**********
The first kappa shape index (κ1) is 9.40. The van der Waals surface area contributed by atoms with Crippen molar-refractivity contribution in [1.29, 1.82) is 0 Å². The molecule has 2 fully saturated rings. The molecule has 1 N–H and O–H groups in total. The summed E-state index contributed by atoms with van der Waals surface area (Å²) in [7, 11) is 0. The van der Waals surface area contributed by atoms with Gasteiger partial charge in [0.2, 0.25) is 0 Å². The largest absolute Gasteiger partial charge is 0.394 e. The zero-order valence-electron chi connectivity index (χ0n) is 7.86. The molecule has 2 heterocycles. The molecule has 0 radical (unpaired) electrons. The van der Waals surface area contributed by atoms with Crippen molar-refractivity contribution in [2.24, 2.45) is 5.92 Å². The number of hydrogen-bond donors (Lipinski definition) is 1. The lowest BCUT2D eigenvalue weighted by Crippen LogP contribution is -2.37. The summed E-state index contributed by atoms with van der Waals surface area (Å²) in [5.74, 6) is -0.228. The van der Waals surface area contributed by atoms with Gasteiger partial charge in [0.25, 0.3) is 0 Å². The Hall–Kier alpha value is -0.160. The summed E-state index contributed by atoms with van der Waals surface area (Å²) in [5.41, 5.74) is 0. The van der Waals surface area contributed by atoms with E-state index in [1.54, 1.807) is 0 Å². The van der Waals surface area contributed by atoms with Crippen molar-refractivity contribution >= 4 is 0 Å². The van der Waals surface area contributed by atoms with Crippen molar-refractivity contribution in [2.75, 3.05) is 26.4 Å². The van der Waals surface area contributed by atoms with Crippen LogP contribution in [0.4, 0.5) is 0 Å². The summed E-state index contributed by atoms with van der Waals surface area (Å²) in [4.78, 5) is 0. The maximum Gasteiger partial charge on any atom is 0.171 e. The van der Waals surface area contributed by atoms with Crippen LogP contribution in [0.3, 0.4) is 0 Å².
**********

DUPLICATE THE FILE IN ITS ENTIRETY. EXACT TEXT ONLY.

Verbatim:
The first kappa shape index (κ1) is 9.40. The van der Waals surface area contributed by atoms with Crippen molar-refractivity contribution in [1.29, 1.82) is 0 Å². The molecule has 2 fully saturated rings. The molecule has 1 N–H and O–H groups in total. The summed E-state index contributed by atoms with van der Waals surface area (Å²) in [7, 11) is 0. The van der Waals surface area contributed by atoms with Gasteiger partial charge in [0.2, 0.25) is 0 Å². The largest absolute Gasteiger partial charge is 0.394 e. The zero-order valence-electron chi connectivity index (χ0n) is 7.86. The molecule has 2 heterocycles. The molecule has 0 radical (unpaired) electrons. The van der Waals surface area contributed by atoms with Crippen molar-refractivity contribution in [2.24, 2.45) is 5.92 Å². The number of hydrogen-bond donors (Lipinski definition) is 1. The lowest BCUT2D eigenvalue weighted by Crippen LogP contribution is -2.37. The summed E-state index contributed by atoms with van der Waals surface area (Å²) in [5.74, 6) is -0.228. The van der Waals surface area contributed by atoms with Gasteiger partial charge in [0.25, 0.3) is 0 Å². The Hall–Kier alpha value is -0.160. The summed E-state index contributed by atoms with van der Waals surface area (Å²) in [5.41, 5.74) is 0. The van der Waals surface area contributed by atoms with E-state index in [1.54, 1.807) is 0 Å². The van der Waals surface area contributed by atoms with Crippen molar-refractivity contribution >= 4 is 0 Å². The van der Waals surface area contributed by atoms with Crippen molar-refractivity contribution in [2.75, 3.05) is 26.4 Å². The van der Waals surface area contributed by atoms with Crippen LogP contribution in [0.4, 0.5) is 0 Å². The summed E-state index contributed by atoms with van der Waals surface area (Å²) in [4.78, 5) is 0. The maximum Gasteiger partial charge on any atom is 0.171 e. The van der Waals surface area contributed by atoms with Crippen LogP contribution in [0.3, 0.4) is 0 Å².